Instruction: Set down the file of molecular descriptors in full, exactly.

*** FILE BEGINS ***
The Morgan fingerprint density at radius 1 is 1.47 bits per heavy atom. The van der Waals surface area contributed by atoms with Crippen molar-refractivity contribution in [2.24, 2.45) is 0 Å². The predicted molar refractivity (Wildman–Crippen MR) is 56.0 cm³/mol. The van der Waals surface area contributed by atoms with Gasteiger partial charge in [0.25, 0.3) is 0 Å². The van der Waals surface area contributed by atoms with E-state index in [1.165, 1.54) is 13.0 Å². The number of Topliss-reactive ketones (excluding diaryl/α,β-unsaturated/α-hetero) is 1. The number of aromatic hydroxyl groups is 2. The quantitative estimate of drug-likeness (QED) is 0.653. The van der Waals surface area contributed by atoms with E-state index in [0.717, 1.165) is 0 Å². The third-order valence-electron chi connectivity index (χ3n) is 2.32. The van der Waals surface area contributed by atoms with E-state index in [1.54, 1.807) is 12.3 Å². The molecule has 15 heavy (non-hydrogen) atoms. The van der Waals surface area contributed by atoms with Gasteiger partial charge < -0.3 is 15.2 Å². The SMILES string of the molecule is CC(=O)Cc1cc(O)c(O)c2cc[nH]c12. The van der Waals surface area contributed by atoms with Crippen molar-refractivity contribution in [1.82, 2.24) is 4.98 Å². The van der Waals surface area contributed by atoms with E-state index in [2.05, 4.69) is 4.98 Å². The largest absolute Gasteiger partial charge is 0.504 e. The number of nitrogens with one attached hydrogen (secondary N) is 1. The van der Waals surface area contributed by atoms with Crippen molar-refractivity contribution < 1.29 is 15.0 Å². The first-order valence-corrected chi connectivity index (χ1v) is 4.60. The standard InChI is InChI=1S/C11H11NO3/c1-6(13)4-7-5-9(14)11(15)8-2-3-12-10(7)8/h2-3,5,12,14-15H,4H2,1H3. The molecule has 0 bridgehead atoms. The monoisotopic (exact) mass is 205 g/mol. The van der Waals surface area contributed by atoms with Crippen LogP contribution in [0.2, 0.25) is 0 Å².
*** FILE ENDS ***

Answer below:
The Morgan fingerprint density at radius 1 is 1.47 bits per heavy atom. The van der Waals surface area contributed by atoms with Crippen molar-refractivity contribution in [2.24, 2.45) is 0 Å². The predicted molar refractivity (Wildman–Crippen MR) is 56.0 cm³/mol. The van der Waals surface area contributed by atoms with Gasteiger partial charge in [0.25, 0.3) is 0 Å². The van der Waals surface area contributed by atoms with E-state index in [1.165, 1.54) is 13.0 Å². The number of Topliss-reactive ketones (excluding diaryl/α,β-unsaturated/α-hetero) is 1. The number of aromatic hydroxyl groups is 2. The quantitative estimate of drug-likeness (QED) is 0.653. The van der Waals surface area contributed by atoms with E-state index in [0.717, 1.165) is 0 Å². The third-order valence-electron chi connectivity index (χ3n) is 2.32. The van der Waals surface area contributed by atoms with E-state index in [1.54, 1.807) is 12.3 Å². The molecule has 15 heavy (non-hydrogen) atoms. The van der Waals surface area contributed by atoms with Gasteiger partial charge < -0.3 is 15.2 Å². The SMILES string of the molecule is CC(=O)Cc1cc(O)c(O)c2cc[nH]c12. The van der Waals surface area contributed by atoms with Crippen molar-refractivity contribution in [1.82, 2.24) is 4.98 Å². The van der Waals surface area contributed by atoms with E-state index in [2.05, 4.69) is 4.98 Å². The largest absolute Gasteiger partial charge is 0.504 e. The number of nitrogens with one attached hydrogen (secondary N) is 1. The van der Waals surface area contributed by atoms with Crippen molar-refractivity contribution < 1.29 is 15.0 Å². The first-order valence-corrected chi connectivity index (χ1v) is 4.60. The standard InChI is InChI=1S/C11H11NO3/c1-6(13)4-7-5-9(14)11(15)8-2-3-12-10(7)8/h2-3,5,12,14-15H,4H2,1H3. The molecule has 0 bridgehead atoms. The monoisotopic (exact) mass is 205 g/mol. The van der Waals surface area contributed by atoms with Crippen LogP contribution in [0.2, 0.25) is 0 Å².